Cover Trend Alert: That 70s Font

Hey bibliophiles and font fanatics: There’s a growing trend of book covers designed to emulate the bubbly, serif text-heavy covers that emerged in the late 1960s and exploded in the 1970s. You know, the ones that used this font:

From left to right: In Cold Blood, by Truman Capote (1966), The White Album, by Joan Didion (1979), Portnoy’s Complaint, by Philip Roth (1969), Valley of the Dolls, by Jacqueline Susann (1966)

What was the original book that had this style? Surely someone has it deep in their garage-sale stacks. And why does it now only seem to be used for books written by women? Is this the new, designated “chick-lit” font? Or something to grab the attention from the artful noise on offer in the aisles and aisles of your favorite bookstore? Whatever the answer, we’re enjoying its resurgence. Here are some present-day examples:

Me Before You, by Jojo Moyes (2012), Sex and Rage, by Eve Babitz (2017 reissue), Not That Kind of Girl, by Lena Dunham (2014), Goodbye, Vitamin, by Rachel Khong (2017)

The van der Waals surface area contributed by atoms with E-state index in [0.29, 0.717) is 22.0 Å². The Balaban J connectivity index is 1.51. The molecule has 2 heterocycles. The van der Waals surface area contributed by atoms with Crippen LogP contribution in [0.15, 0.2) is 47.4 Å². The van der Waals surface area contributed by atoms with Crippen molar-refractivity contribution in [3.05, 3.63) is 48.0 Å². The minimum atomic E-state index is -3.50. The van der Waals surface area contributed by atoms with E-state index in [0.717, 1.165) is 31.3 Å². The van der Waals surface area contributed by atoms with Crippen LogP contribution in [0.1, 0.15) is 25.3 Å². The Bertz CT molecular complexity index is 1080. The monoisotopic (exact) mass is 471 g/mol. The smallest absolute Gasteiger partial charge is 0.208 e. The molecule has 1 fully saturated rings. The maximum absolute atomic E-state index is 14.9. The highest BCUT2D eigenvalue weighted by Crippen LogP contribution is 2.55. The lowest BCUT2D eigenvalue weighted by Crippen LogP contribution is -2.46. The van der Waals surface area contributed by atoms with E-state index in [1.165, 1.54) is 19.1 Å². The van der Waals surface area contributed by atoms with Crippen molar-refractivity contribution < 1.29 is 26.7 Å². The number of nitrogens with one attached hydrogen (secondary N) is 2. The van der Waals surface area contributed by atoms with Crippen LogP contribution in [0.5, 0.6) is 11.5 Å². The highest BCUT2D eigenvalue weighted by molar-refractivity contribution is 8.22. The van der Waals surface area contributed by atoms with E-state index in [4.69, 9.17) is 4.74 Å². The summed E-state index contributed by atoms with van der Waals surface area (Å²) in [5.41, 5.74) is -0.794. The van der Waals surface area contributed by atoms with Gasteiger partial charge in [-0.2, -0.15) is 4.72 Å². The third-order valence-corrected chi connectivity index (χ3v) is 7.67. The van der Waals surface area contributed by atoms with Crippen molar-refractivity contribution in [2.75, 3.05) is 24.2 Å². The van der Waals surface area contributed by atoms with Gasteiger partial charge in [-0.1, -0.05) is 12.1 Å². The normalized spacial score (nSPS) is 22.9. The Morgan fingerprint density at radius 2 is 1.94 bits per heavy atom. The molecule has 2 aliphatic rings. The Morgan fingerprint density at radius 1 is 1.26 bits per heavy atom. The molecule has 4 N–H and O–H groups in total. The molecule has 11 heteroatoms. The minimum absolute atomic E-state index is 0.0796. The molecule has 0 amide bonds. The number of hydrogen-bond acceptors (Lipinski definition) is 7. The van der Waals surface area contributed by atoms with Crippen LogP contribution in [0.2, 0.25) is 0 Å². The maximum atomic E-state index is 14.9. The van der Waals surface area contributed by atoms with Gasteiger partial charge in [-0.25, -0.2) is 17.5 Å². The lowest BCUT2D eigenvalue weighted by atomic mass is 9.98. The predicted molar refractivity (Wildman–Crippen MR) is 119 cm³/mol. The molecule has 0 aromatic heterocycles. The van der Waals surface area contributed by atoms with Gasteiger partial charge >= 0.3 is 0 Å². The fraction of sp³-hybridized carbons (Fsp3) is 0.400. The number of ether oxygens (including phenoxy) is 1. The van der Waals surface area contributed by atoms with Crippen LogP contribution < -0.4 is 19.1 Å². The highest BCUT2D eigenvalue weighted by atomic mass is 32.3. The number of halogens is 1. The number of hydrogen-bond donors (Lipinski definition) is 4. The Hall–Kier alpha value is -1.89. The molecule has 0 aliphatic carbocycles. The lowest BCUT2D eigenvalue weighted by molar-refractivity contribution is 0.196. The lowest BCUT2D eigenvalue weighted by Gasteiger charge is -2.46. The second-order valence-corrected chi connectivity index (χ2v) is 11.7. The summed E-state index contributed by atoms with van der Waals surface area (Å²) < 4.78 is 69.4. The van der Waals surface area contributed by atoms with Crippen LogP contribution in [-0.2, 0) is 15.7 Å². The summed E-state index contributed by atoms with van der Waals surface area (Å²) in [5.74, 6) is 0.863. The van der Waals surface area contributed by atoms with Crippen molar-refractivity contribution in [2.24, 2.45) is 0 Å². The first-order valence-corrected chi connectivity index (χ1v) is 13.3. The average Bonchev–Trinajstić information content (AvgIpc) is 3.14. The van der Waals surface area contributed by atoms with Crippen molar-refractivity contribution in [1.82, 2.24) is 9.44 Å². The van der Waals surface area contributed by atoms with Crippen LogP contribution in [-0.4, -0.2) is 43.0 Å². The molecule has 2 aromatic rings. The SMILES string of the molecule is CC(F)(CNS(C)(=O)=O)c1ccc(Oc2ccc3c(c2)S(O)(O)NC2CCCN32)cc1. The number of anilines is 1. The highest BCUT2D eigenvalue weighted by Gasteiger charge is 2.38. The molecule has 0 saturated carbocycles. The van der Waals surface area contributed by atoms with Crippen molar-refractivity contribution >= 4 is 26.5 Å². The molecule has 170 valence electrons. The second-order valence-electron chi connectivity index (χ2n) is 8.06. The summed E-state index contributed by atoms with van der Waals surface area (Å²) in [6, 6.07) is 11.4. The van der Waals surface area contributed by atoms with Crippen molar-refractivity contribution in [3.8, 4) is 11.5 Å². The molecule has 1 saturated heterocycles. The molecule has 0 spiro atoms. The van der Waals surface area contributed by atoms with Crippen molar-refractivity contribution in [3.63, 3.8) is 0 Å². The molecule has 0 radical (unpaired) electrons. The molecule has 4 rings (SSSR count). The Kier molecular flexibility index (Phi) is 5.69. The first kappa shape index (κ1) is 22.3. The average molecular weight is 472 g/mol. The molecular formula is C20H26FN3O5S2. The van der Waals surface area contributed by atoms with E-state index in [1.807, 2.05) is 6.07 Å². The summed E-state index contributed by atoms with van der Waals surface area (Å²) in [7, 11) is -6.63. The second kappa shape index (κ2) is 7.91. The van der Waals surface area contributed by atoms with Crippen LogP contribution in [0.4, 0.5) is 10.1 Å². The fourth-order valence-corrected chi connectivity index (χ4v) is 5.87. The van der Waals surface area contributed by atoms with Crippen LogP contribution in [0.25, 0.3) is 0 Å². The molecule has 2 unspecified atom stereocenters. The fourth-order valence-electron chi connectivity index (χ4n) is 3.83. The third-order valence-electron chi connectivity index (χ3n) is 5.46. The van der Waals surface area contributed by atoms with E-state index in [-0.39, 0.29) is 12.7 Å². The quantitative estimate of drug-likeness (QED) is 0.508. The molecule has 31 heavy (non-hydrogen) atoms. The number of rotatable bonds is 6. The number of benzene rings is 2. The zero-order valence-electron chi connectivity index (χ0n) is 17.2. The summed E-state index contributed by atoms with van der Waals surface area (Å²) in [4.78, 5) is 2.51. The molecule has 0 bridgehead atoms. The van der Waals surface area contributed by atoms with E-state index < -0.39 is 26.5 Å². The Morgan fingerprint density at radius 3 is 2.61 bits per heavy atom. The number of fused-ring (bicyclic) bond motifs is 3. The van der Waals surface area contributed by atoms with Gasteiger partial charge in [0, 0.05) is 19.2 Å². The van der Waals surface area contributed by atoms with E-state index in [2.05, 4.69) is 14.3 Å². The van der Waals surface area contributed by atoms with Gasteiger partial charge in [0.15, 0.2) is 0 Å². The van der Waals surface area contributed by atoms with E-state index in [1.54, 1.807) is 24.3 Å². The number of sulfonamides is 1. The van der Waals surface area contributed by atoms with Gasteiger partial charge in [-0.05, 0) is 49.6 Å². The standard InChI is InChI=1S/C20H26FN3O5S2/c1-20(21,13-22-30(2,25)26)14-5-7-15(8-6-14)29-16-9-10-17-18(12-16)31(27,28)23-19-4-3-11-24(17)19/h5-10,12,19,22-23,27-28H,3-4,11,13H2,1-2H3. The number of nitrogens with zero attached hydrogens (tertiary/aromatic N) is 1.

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mruzicka@ala.org'

About the Author:

Michael Ruzicka, Office Manager, was raised in suburban Los Angeles, received a BA in Creative Writing/Poetry at UC Santa Cruz, then moved to Birmingham, AL, where he spent five years owning an independent bookstore and earned an MLIS. He has brought his librarian skills to Vanderbilt’s Television News Archive, Battle Ground Academy, The Museum of Contemporary Art-Chicago, and the Chicago School of Professional Psychology. Michael is very excited to be a part of Booklist and call Chicago his home.

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